Two combinatorial applications of the Aleksandrov-Fenchel inequalities;
(7) Two combinatorial applications of the Aleksandrov-Fenchel inequalities, J. Combinatorial Theory (A) 31 (1981), 56-65.
In this amazing paper Stanley used inequalities of classical convexity
to settle an important conjecture on probability of events in partially
ordered sets. A special case of the conjecture was settled earlier by Ron
Graham using the FKG inequality. The profound relation between classical
convexity inequalities, combinatorial structures, polytopes, and
probability theory was further studied by many authors including Stanley
himself and there is much more to be done.
I see that I ran out of my seven designated slots. Certainly you should read Richard’s combinatorial constructions of polytopes, like Two poset polytopes, Discrete Comput. Geom. 1 (1986), 9-23, and his papers on arrangements. Let me mention a more recent paper of Stanley in this general area: A polytope related to empirical distributions, plane trees, parking functions, and the associahedron (with J. Pitman), Discrete Comput. Geom., 27 (2002), 603-634.
(Mostly from RS’s homepage.)
Chess and Mathematics
An unusual method for proving the Riemann hypothesis.
Richard Stanley’s Mathoverflow question on MAGIC
Richard the Catalan
(From RS’s homepage)
Excerpt (27 page PDF file) from EC2 on problems related to Catalan numbers (including 66 combinatorial interpretations of these numbers).
Solutions to Catalan number problems from the previous link (23 page PDF file).
Catalan addendum (Postscript or PDF) (version of 25 May 2013; 96 pages). An addendum of new problems (and solutions) related to Catalan numbers. Current number of combinatorial interpretations of Cn: 207.
The material on Catalan numbers is being collected into a monograph, to be published by Cambridge University Press in late 2014 or early 2015.
My dear friend Itai Benjamini told me that he won’t be able to make it to my Tuesday talk on influence, threshold, and noise, and asked if I already have the slides. So it occurred to me that perhaps I can practice the lecture on you, my readers, not just with the slides (here they are) but also roughly what I plan to say, some additional info, and some pedagogical hesitations. Of course, remarks can be very helpful.
I can also briefly report that there are plenty of exciting things happening around that I would love to report about – hopefully later in my travel-free summer. One more thing: while chatting with Yuval Rabani and Daniel Spielman I realized that there are various exciting things happening in algorithms (and not reported so much in blogs). Much progress has been made on basic questions: TSP, Bin Packing, flows & bipartite matching, market equilibria, and k-servers, to mention a few, and also new directions and methods. I am happy to announce that Yuval kindly agreed to write here an algorithmic column from time to time, and Daniel is considering contributing a guest post as well.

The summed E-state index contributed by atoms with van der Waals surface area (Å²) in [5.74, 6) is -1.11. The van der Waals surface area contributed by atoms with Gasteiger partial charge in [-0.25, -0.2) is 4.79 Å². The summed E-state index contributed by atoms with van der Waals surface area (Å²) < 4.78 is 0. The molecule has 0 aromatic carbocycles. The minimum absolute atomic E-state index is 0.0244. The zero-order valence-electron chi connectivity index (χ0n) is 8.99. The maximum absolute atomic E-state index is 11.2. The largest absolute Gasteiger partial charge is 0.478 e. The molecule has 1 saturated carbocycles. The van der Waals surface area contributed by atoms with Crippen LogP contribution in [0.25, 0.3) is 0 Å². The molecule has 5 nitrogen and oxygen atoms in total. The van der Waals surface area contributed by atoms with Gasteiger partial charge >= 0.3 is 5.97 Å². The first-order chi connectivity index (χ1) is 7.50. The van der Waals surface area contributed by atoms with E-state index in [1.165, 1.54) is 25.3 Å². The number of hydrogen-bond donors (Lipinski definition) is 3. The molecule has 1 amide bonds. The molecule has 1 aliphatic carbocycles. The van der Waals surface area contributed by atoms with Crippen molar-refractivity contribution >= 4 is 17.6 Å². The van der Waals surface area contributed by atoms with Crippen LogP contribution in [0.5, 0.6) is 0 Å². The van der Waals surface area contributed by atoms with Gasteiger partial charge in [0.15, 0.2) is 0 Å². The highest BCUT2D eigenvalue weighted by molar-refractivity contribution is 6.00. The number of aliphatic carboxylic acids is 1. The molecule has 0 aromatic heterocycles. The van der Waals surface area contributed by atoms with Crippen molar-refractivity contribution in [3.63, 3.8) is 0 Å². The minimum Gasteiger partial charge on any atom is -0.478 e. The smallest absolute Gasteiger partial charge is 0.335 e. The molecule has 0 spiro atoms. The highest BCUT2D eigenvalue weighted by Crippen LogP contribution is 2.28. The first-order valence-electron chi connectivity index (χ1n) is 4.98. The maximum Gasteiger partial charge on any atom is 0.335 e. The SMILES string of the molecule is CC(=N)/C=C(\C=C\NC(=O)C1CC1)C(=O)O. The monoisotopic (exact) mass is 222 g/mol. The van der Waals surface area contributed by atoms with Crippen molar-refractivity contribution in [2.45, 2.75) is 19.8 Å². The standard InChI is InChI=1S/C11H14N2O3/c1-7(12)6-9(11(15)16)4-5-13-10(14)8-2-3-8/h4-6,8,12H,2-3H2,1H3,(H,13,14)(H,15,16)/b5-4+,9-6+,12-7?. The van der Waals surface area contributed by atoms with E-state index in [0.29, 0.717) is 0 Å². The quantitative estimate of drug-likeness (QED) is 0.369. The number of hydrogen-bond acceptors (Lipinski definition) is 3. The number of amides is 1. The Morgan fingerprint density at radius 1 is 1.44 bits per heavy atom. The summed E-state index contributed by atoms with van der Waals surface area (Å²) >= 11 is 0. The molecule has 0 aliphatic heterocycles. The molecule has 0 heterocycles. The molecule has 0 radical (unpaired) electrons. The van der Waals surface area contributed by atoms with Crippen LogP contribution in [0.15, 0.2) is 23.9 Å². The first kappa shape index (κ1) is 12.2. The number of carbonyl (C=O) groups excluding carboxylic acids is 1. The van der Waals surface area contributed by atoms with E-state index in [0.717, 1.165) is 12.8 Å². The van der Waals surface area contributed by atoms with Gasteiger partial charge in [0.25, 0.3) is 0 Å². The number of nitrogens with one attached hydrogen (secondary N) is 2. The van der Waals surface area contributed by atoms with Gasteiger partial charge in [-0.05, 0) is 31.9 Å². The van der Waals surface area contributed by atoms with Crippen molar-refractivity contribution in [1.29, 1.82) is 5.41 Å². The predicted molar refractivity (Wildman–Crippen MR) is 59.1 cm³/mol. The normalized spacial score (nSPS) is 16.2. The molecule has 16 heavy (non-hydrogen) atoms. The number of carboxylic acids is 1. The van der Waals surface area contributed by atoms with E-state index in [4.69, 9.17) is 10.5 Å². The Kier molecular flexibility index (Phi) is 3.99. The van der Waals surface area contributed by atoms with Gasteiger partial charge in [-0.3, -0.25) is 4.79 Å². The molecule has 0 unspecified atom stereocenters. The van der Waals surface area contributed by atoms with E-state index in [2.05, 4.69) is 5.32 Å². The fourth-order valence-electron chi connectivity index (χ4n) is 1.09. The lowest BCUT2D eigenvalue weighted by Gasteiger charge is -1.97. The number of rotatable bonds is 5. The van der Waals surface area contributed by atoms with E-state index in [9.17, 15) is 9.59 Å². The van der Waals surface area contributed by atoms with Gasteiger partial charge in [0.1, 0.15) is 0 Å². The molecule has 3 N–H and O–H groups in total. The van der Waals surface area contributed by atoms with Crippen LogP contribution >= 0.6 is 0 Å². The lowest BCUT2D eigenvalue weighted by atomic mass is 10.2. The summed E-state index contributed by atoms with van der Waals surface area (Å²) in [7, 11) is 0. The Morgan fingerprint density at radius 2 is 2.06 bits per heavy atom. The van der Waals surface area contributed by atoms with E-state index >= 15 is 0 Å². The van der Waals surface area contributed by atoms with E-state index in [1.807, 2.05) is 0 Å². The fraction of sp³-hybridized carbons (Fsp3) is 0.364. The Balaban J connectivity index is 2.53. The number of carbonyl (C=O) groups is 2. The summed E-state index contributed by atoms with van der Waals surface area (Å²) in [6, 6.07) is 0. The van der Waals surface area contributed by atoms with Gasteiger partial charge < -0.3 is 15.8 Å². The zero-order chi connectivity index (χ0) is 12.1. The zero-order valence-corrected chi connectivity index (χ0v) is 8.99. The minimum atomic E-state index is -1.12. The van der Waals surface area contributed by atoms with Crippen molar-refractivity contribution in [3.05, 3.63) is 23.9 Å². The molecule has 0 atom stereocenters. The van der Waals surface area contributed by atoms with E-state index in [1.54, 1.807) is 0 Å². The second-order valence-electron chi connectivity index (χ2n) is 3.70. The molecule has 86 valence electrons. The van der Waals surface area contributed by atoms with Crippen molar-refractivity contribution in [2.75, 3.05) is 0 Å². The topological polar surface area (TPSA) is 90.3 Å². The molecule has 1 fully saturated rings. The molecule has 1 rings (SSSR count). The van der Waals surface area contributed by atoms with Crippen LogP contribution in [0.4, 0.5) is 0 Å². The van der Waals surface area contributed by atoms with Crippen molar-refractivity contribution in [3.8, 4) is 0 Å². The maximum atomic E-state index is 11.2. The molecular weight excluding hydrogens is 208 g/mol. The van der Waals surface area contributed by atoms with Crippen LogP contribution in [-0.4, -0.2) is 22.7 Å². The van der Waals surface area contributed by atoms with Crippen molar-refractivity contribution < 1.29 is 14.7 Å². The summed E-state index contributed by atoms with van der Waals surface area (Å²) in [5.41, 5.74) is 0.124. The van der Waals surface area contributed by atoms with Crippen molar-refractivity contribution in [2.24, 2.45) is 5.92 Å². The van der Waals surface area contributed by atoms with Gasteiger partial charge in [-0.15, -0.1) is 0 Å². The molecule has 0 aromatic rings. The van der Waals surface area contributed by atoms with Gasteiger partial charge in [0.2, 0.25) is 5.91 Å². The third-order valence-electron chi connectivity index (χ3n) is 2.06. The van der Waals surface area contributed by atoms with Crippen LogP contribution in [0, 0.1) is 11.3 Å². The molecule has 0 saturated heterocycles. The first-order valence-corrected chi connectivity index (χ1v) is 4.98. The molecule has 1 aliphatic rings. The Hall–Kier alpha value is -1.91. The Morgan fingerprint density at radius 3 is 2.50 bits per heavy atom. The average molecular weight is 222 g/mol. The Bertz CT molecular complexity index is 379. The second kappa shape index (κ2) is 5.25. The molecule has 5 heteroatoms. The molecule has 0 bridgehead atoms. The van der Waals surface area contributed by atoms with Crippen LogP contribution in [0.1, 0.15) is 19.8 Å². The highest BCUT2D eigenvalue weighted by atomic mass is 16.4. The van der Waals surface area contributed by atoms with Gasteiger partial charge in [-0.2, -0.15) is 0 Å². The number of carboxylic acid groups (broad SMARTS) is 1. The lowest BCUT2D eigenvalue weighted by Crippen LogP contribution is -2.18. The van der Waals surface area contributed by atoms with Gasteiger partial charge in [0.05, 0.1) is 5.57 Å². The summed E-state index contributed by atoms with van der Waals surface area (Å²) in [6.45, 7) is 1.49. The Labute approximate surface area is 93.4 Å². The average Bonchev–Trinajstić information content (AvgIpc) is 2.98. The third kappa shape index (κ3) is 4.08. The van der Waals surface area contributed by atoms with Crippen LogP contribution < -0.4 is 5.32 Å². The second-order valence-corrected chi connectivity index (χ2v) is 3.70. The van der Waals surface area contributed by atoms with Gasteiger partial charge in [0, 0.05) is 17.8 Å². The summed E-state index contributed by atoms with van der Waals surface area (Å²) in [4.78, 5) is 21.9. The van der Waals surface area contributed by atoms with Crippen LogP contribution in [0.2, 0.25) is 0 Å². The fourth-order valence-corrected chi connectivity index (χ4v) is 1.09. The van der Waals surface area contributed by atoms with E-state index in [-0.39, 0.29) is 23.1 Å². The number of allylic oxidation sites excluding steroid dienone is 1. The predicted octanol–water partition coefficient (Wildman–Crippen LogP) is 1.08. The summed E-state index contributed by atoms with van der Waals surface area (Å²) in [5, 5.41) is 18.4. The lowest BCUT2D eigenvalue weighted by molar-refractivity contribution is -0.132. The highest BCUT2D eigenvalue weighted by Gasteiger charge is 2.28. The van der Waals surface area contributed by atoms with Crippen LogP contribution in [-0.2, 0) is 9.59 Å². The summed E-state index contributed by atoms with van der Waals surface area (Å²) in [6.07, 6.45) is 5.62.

The second AMS-IMU meeting
Since the early 70s, I have been a devoted participants in our annual meetings of the Israeli Mathematical Union (IMU), and this year we will have the second joint meeting with the American Mathematical Society (AMS). Here is the program. There are many exciting lectures. Let me mention that Eran Nevo, this year Erdős’ prize winner, will give a lecture about the g-conjecture. Congratulations, Eran! Among the 22 exciting special sessions there are a few related to combinatorics, and even one organized by me on Wednsday and Thursday.
Contact person: Gil Kalai, email@example.com
TAU, Dan David building, Room 103
|Wed, 10:50-11:30||Van H. Vu (Yale University)||Real roots of random polynomials (abstract)|
|Wed, 11:40-12:20||Oriol Serra (Universitat Politecnica de Catalunya, Barcelona)||Arithmetic Removal Lemmas (abstract)|
|Wed, 12:30-13:10||Tali Kaufman (Bar-Ilan University)||Bounded degree high dimensional expanders (abstract)|
|Wed, 16:00-16:40||Rom Pinchasi (Technion)||On the union of arithmetic progressions (abstract)|
|Wed, 16:50-17:30||Isabella Novik (University of Washington, Seattle)||Face numbers of balanced spheres, manifolds, and pseudomanifolds (abstract)|
|Wed, 17:40-18:20||Edward Scheinerman (Johns Hopkins University, Baltimore)||On Vertex, Edge, and Vertex-Edge Random Graphs (abstract)|
|Thu, 9:20-10:00||Yael Tauman Kalai (MSR, New England)||The Evolution of Proofs in Computer Science (abstract)|
|Thu, 10:10-10:50||Irit Dinur (Weitzman Institute)||Lifting locally consistent solutions to global solutions (abstract)|
|Thu, 11:00-11:40||Benny Sudakov (ETH, Zurich)||The minimum number of nonnegative edges in hypergraphs (abstract)|
And now for my own lecture.
Influence, Threshold, and Noise:
Indeed, most people got it right! Bundling sometimes increases revenues, sometimes keeps revenues the same, and sometimes decreases revenues. In fact, this is an interesting issue which was the subject of recent research effort. So here are a few examples as told in the introduction to a recent paper Approximate Revenue Maximization with Multiple Items by Sergiu Hart and Noam Nisan:
Example 1: Consider the distribution taking values 1 and 2, each with probability 1/2.
Let us ﬁrst look at selling a single item optimally: the seller can either choose to price it
at 1, selling always and getting a revenue of 1, or choose to price the item at 2, selling it
with probability 1/2, still obtaining an expected revenue of 1, and so the optimal revenue
for a single item is 1. Now consider the following mechanism for selling both items:
bundle them together, and sell the bundle for price 3. The probability that the sum of
the buyer’s values for the two items is at least 3 is 3/4, and so the revenue is 3·3/4 = 2.25
– larger than 2, which is obtained by selling them separately.
Example 2: For the distribution taking values 0 and 1, each with probability 1/2,
selling the bundle can yield at most a revenue of 3/4, and this is less than twice the
single-item revenue of 1/2.
Example 3 (and 4): In some other cases neither selling separately nor bundling
is optimal. For the distribution that takes values 0, 1 and 2, each with probability 1/3,
the unique optimal auction turns out to oﬀer to the buyer the choice between any single
item at price 2, and the bundle of both items at a “discount” price of 3. This auction
gets revenue of 13/9 revenue, which is larger than the revenue of 4/3 obtained from
either selling the two items separately, or from selling them as a single bundle. (A similar situation happens for the uniform distribution on [0, 1], for which neither bundling nor selling separately is optimal (Alejandro M. Manelli and Daniel R. Vincent ).